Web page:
NEW PORT RICHEY — Eric Foster Rhodes spent a long career as an academic brain trust.
He filled his retirement writing detective novels.
Mr. Rhodes wrote through every phase of his adult life, though his themes evolved from the finances of colleges to solving murders.
He maintained a diverse range of interests. The consultant who authored the master plan for new community colleges in Virginia also performed magic shows for children.
Mr. Rhodes died Aug. 24, weeks after doctors diagnosed late-stage cancer. He was 85.
"The common theme is problem solving," said Roxanne Rhodes Hoare, his daughter, "applying brain power in ways that sort of made an adventure out of helping people who were experiencing problems."
His influence was felt most strongly in his native Virginia. As a consultant with a doctorate in education, Mr. Rhodes developed the master plan for 22 community colleges on 35 campuses.
"He consulted on where they should be located and what kind of curriculum they should have," said Hoare, 65.
Mr. Rhodes was born in Luray, Va. He wrote his first play in middle school and started performing magic tricks in high school. He served in the Army, then moved through George Washington University and its graduate school.
He married Barbara Henson, a high school classmate, in 1946.
Mr. Rhodes taught high school English in the 1950s and started a consulting company.
He became an expert in employee relations, writing 16 books about management, mostly, with titles including Negotiating Salaries and 45 Ways to Cut Budget Costs. He consulted for local governments, school systems and colleges in 37 states.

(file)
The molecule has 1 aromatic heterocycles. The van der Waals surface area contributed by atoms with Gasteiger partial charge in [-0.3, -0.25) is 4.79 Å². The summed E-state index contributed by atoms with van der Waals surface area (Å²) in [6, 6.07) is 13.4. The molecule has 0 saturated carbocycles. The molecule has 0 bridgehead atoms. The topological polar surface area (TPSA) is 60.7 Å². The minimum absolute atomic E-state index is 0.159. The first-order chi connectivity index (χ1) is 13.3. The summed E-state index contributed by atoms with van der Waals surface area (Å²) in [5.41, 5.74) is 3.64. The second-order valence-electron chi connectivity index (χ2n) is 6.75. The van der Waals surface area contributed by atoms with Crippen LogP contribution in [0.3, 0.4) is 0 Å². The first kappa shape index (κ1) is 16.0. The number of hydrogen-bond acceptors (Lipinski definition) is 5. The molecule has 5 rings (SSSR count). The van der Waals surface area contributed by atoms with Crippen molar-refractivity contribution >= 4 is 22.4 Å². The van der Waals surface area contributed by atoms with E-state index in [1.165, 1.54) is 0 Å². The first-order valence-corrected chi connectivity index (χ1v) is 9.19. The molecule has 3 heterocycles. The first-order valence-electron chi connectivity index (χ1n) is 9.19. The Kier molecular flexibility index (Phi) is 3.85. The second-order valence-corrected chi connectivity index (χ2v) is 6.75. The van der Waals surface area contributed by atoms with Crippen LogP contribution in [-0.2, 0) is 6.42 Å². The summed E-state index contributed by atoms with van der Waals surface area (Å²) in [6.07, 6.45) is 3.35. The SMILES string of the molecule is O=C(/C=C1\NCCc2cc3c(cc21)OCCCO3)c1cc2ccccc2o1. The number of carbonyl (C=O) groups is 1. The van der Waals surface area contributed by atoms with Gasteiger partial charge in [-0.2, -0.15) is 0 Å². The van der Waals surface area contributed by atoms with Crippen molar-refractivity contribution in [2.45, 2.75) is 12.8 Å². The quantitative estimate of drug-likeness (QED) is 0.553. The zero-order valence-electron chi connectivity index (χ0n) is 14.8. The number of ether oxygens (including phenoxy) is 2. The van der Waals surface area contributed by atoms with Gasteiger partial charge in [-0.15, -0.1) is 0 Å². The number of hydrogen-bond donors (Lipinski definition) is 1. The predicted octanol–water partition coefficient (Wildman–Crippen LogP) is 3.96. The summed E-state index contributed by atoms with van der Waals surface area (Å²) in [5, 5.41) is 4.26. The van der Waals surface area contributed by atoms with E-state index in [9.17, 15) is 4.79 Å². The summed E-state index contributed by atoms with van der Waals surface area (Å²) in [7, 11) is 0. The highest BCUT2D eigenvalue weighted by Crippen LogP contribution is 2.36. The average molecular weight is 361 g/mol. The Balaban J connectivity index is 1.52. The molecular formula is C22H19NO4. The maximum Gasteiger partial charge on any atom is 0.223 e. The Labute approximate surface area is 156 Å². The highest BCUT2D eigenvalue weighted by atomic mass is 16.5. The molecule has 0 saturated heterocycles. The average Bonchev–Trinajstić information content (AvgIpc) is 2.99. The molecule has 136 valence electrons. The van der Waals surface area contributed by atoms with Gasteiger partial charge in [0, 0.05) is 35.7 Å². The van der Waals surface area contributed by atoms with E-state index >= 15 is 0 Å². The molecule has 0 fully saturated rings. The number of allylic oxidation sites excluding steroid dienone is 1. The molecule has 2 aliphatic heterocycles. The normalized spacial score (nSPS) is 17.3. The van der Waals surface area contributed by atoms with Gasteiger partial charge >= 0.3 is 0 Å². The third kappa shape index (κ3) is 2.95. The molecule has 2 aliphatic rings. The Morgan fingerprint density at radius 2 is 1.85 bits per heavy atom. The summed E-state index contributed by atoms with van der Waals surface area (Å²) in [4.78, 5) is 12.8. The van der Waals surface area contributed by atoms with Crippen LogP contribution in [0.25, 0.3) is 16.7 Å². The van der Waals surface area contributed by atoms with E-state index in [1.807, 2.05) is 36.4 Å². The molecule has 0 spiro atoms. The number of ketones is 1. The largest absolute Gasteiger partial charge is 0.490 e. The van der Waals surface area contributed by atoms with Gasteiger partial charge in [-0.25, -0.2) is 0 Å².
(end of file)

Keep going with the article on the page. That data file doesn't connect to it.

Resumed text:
A calm, cordial man, Mr. Rhodes weathered some sizeable changes in his life. He and his first wife divorced in 1972, then remarried in 2004.
He wrote voluminously and mostly by hand in their New Port Richey home, only now he wrote fiction and poetry.
Several of more than a dozen self-published books during this period featured Jeep Winston, a consultant who also solved murders; and magician Griff McGregor, who solved crimes with a sidekick, Boffo the clown.
"He drew on his wide travels, his understanding of government and the frailties of human nature," said Hoare, 65.
In April, Mr. Rhodes lost in a three-way City Council race to incumbent Judy DeBella Thomas and Bill Phillips, attracting 27 percent of the vote.
Phillips, 55, called Mr. Rhodes a "formidable opponent" with a lot of experience to offer.
"He didn't try to overwhelm you with his knowledge," he said. "But he gave you a thoughtful approach to what was going on with this city."
Researcher Caryn Baird contributed to this report. Andrew Meacham can be reached at firstname.lastname@example.org or (727) 892-2248.